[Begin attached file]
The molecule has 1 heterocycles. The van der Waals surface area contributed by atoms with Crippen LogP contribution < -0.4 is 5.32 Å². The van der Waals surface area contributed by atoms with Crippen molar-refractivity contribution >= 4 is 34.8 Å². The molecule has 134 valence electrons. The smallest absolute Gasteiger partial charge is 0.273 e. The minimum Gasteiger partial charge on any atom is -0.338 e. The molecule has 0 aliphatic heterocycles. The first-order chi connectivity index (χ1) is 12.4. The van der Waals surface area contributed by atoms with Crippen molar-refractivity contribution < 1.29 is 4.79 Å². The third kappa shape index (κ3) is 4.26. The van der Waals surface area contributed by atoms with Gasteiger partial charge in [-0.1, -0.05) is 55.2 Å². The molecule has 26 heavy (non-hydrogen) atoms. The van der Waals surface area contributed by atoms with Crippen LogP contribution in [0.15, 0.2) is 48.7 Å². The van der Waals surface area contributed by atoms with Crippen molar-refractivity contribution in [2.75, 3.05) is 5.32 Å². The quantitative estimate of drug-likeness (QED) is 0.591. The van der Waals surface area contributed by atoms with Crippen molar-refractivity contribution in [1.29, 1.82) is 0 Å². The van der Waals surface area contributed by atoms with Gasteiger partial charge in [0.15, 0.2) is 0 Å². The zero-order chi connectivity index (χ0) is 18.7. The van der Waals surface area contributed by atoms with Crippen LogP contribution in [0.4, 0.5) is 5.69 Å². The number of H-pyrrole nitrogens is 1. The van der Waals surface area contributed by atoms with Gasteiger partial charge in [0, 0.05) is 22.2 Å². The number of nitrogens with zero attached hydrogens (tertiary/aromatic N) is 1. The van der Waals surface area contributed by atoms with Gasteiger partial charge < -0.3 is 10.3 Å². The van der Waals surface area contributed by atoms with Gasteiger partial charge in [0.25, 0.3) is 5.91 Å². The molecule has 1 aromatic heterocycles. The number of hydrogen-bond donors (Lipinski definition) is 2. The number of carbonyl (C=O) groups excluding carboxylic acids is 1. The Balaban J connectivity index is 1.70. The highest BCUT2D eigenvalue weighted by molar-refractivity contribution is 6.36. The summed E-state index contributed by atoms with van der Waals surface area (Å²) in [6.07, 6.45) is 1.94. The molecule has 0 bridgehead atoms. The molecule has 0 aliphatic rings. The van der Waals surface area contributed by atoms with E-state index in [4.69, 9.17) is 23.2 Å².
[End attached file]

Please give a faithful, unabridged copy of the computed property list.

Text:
The molecule has 1 heterocycles. The van der Waals surface area contributed by atoms with Crippen LogP contribution < -0.4 is 5.32 Å². The van der Waals surface area contributed by atoms with Crippen molar-refractivity contribution >= 4 is 34.8 Å². The molecule has 134 valence electrons. The smallest absolute Gasteiger partial charge is 0.273 e. The minimum Gasteiger partial charge on any atom is -0.338 e. The molecule has 0 aliphatic heterocycles. The first-order chi connectivity index (χ1) is 12.4. The van der Waals surface area contributed by atoms with Crippen molar-refractivity contribution < 1.29 is 4.79 Å². The third kappa shape index (κ3) is 4.26. The van der Waals surface area contributed by atoms with Gasteiger partial charge in [-0.1, -0.05) is 55.2 Å². The molecule has 26 heavy (non-hydrogen) atoms. The van der Waals surface area contributed by atoms with Crippen LogP contribution in [0.15, 0.2) is 48.7 Å². The van der Waals surface area contributed by atoms with Crippen molar-refractivity contribution in [2.75, 3.05) is 5.32 Å². The quantitative estimate of drug-likeness (QED) is 0.591. The van der Waals surface area contributed by atoms with Crippen molar-refractivity contribution in [1.29, 1.82) is 0 Å². The van der Waals surface area contributed by atoms with Gasteiger partial charge in [0.15, 0.2) is 0 Å². The zero-order chi connectivity index (χ0) is 18.7. The van der Waals surface area contributed by atoms with Crippen LogP contribution in [0.4, 0.5) is 5.69 Å². The number of H-pyrrole nitrogens is 1. The van der Waals surface area contributed by atoms with Gasteiger partial charge in [0, 0.05) is 22.2 Å². The number of nitrogens with zero attached hydrogens (tertiary/aromatic N) is 1. The van der Waals surface area contributed by atoms with Gasteiger partial charge < -0.3 is 10.3 Å². The van der Waals surface area contributed by atoms with Gasteiger partial charge in [0.25, 0.3) is 5.91 Å². The molecule has 1 aromatic heterocycles. The number of hydrogen-bond donors (Lipinski definition) is 2. The number of carbonyl (C=O) groups excluding carboxylic acids is 1. The Balaban J connectivity index is 1.70. The highest BCUT2D eigenvalue weighted by molar-refractivity contribution is 6.36. The summed E-state index contributed by atoms with van der Waals surface area (Å²) in [6.07, 6.45) is 1.94. The molecule has 0 bridgehead atoms. The molecule has 0 aliphatic rings. The van der Waals surface area contributed by atoms with E-state index in [4.69, 9.17) is 23.2 Å².